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Users of secure chat app Telegram popped after possible nation-state attack
Iran's government suspected of cracking down on encrypted comms
Black Hat An attack group known for rudimentary phishing scams and having operational security so bad their servers were popped by Check Point has compromised a dozen Telegram accounts and gained phone numbers for a further 15 million, possibly with state assistance.
Telegram is a well-regarded end-to-end encrypted chat client used by some 100 million users including 20 million of Iran's 77 million residents.
The hack relied on the interception of SMS, a pervasive but imperfectly-secure means of delivering second factor authentication.
Iranian telcos could have provided the messages to the state-supported hacking group, researchers suggested. Tried-and-tested phone porting scams would be another way to redirect the text messages in order for attackers to add themselves as additional users on targeted Telegram accounts.
The "Rocket Kitten" hacking group has previously targeted civilian organisations and academia in Germany and Israel and holds some level of supporting interest in the Iranian state. It has compromised Israeli nuclear scientists and physicists, ex-military, Saudi scholars, NATO regional posts, and various media outlets.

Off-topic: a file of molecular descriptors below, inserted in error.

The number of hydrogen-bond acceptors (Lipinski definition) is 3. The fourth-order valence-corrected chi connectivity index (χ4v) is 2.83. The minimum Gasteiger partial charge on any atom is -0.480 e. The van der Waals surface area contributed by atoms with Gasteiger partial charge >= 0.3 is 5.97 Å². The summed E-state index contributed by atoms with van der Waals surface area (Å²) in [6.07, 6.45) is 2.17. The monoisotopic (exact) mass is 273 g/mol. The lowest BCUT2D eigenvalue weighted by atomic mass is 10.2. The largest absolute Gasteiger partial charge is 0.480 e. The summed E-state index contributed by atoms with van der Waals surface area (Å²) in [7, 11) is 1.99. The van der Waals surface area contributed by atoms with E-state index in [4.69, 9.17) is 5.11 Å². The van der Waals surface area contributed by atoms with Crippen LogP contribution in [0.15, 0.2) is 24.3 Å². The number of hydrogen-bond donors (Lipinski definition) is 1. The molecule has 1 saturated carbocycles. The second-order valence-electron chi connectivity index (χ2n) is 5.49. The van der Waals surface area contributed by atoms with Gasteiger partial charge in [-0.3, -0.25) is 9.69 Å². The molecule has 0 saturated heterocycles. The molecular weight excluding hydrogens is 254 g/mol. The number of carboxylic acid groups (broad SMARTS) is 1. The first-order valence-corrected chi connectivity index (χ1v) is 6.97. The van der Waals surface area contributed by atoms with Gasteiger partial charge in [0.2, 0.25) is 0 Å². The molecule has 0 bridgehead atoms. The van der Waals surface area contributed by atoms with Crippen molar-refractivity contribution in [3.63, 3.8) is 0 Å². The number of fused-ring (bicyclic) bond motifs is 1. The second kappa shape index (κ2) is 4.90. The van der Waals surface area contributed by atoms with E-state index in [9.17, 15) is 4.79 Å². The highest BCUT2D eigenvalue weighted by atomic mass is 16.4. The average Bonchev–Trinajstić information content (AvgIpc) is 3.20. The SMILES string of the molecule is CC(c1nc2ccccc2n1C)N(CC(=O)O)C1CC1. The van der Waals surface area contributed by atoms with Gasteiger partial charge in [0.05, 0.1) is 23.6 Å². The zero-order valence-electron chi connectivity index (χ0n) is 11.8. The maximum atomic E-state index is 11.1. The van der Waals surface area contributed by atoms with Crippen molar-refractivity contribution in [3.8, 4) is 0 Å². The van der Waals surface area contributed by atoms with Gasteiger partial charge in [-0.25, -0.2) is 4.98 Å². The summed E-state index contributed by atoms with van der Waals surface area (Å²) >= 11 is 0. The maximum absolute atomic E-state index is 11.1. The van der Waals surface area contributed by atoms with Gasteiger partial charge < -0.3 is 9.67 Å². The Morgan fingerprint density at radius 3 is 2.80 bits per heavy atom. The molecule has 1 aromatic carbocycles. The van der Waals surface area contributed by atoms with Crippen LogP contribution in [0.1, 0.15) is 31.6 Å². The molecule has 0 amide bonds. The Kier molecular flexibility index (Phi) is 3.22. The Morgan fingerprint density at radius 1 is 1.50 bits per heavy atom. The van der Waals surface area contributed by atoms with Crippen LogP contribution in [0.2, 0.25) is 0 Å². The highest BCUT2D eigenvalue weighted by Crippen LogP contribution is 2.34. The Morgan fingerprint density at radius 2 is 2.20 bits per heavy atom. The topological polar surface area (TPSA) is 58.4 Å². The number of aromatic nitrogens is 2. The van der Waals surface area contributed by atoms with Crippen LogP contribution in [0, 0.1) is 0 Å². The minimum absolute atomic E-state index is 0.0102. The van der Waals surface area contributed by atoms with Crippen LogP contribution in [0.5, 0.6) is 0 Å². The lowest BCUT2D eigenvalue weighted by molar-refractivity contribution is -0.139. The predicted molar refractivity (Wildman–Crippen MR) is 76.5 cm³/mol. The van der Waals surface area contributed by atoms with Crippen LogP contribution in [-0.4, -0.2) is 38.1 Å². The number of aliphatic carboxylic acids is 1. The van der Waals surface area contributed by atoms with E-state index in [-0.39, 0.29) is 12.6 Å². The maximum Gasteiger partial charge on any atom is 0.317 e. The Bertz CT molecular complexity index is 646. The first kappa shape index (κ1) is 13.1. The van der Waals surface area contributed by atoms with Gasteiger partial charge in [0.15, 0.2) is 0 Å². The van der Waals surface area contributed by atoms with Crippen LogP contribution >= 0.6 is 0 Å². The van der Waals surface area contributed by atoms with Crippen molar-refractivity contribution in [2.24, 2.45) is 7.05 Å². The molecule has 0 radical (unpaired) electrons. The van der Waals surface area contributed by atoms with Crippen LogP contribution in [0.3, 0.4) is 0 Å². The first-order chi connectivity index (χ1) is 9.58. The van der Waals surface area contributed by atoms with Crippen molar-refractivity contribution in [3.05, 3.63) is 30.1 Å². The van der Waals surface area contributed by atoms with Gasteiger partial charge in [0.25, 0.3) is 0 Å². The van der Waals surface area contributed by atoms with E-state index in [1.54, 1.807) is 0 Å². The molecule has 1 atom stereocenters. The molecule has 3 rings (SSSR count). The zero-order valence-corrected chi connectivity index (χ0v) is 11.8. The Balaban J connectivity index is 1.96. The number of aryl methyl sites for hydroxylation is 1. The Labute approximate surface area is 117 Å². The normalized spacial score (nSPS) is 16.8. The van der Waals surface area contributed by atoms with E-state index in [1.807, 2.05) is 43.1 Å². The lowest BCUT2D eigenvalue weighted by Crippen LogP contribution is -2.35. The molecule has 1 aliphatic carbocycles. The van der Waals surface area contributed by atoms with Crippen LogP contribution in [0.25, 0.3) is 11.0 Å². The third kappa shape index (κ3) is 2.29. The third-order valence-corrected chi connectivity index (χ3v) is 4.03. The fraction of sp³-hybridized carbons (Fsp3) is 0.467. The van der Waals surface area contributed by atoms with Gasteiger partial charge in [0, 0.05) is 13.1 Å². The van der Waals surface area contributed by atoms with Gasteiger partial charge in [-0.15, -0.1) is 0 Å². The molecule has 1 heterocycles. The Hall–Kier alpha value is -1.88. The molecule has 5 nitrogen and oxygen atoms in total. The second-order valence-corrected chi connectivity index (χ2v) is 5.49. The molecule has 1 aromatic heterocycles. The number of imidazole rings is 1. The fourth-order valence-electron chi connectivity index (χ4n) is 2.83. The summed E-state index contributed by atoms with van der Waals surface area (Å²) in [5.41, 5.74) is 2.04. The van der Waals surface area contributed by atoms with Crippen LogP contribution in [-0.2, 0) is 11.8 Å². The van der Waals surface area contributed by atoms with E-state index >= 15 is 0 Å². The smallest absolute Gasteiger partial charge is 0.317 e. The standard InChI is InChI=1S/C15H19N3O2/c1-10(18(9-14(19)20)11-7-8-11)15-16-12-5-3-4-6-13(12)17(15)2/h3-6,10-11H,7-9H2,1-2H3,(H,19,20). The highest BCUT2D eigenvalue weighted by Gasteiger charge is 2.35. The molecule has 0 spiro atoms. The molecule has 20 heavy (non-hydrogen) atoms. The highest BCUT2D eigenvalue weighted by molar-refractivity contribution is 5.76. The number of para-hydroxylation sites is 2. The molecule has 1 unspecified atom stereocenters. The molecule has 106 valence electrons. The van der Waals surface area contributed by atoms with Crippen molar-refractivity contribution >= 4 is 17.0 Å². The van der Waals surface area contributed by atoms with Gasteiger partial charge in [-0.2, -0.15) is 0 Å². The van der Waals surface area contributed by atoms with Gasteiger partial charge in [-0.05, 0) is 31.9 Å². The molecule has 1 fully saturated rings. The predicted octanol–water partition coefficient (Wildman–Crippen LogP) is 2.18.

It is behind hundreds of campaigns, labelled "projects" by the group, cooked up to compromise various targets.
It last year targeted organisations and probed security researchers with old-school and largely defunct macro document scams that require users of modern Office installations to click through security warnings to deliberately enable macros. Check Point popped the group's servers in November and found what it reckoned was the real identities of two Rocket Kitten members.
The operational security blunder meant one group member linked his alias with a real identity, while the entire group had infected their systems with their own malware in what Check Point wonks called an "utter lack of operational security".
"If all that wasn’t enough, we also managed to retrieve an updated resume for [one of the attackers]," they said at the time.
Check Point guessed the group was part of the large contingent of nationalist script kiddies who use scripts and bots to deface thousands of sites every day, and were roped into the world of espionage by Tehran.
Researchers Claudio Guarnieri of Amnesty International and independent hacker Collin Anderson suspect Iranian ISPs may have been prevailed upon to assist the attack, the pair told Reuters ahead of their talk at Black Hat Las Vegas.
"We have over a dozen cases in which Telegram accounts have been compromised, through ways that sound like basically coordination with the cellphone company," Anderson told the wire service.
The verification method is used by almost all IT services including Google and Facebook as a seemingly unshakable trade-off between convenience and security.
Compromising SMS is easy for established hackers. A target's basic information is all that's required - and often much less - for telecommunications providers to allow all incoming calls and SMS to be redirected to an attacker's phone number.
It is useful for capturing two factor authentication codes and bank transfer confirmation when stealing funds.
Telcos are notorious for allowing phone porting using information obtainable from most Facebook accounts. ®